Using better information
to give children better
Alberta has all the elements needed
to care for kids with asthma, but
those elements are not always linked
together. Debby Waldman looks at
how AiHS researcher Andrew Cave is
finding ways to coordinate treatment
and improve health
Matthew Green was diagnosed with asthma when
he was two. Over the years, he faithfully used the inhaler
his doctor prescribed, but he could never keep up with his
peers on the playground. A hockey player, he fell asleep
after games because he had no energy for anything else.
Earlier this year, tests showed that his lungs were
operating at only 60 per cent (similar to those of an adult
with chronic obstructive pulmonary disease), and his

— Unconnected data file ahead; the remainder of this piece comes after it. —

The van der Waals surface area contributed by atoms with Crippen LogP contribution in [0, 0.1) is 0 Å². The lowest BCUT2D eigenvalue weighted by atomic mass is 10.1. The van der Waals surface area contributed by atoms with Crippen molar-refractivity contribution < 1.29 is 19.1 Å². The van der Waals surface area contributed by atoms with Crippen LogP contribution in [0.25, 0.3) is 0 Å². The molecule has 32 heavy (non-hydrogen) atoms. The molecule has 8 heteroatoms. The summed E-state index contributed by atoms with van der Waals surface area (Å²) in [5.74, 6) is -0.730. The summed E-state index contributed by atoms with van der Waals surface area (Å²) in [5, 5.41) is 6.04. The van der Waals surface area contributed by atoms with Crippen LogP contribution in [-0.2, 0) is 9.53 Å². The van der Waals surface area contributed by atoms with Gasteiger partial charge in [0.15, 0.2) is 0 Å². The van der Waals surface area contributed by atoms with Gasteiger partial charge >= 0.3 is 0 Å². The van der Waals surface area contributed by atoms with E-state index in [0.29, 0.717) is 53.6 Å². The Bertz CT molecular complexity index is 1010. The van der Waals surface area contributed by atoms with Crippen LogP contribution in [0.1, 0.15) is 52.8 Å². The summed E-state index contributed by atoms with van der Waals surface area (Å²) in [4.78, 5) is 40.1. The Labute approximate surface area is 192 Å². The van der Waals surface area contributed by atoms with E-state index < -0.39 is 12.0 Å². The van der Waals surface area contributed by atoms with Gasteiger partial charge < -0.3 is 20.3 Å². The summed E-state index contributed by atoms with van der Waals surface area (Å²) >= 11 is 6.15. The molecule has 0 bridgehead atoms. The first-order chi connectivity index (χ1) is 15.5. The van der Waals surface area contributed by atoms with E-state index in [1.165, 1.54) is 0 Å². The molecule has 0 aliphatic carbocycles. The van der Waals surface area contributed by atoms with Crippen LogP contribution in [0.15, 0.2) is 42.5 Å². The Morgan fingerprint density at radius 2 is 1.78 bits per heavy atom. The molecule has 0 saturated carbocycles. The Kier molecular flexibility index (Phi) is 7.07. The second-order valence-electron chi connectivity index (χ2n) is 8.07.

medication was changed. His parents saw immediate
results: Matthew, now 11, is more active, sleeps better and
his mood has improved.
Matthew Green (not his real name) isn’t alone. Of the
roughly 15 per cent of Alberta children with asthma,
about half are misdiagnosed, underdiagnosed or
That costs everyone: children miss school, parents miss
work to care for them, and the health-care system faces
repeat emergency department and doctor visits.
Asthma can be controlled through proper treatment.
Asthma medications, which are usually given in inhalers,
fall into two categories. Preventers, which contain steroids,
Photo: People images